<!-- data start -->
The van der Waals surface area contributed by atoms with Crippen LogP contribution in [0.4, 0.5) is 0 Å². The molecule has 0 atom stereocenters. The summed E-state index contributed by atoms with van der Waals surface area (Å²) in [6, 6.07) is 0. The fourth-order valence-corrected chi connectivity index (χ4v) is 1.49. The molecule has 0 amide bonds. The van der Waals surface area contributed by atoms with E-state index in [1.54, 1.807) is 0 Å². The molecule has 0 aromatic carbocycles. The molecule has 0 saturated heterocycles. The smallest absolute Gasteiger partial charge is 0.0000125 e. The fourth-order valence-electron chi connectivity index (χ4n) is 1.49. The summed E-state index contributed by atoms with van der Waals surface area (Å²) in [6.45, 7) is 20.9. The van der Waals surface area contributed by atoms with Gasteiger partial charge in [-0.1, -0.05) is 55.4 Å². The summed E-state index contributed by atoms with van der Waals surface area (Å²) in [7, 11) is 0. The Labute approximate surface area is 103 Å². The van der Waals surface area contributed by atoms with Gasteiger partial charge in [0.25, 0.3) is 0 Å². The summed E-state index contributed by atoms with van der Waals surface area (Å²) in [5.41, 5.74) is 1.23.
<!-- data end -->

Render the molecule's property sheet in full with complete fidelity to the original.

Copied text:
The van der Waals surface area contributed by atoms with Crippen LogP contribution in [0.4, 0.5) is 0 Å². The molecule has 0 atom stereocenters. The summed E-state index contributed by atoms with van der Waals surface area (Å²) in [6, 6.07) is 0. The fourth-order valence-corrected chi connectivity index (χ4v) is 1.49. The molecule has 0 amide bonds. The van der Waals surface area contributed by atoms with E-state index in [1.54, 1.807) is 0 Å². The molecule has 0 aromatic carbocycles. The molecule has 0 saturated heterocycles. The smallest absolute Gasteiger partial charge is 0.0000125 e. The fourth-order valence-electron chi connectivity index (χ4n) is 1.49. The summed E-state index contributed by atoms with van der Waals surface area (Å²) in [6.45, 7) is 20.9. The van der Waals surface area contributed by atoms with Gasteiger partial charge in [-0.1, -0.05) is 55.4 Å². The summed E-state index contributed by atoms with van der Waals surface area (Å²) in [7, 11) is 0. The Labute approximate surface area is 103 Å². The van der Waals surface area contributed by atoms with Gasteiger partial charge in [0.25, 0.3) is 0 Å². The summed E-state index contributed by atoms with van der Waals surface area (Å²) in [5.41, 5.74) is 1.23.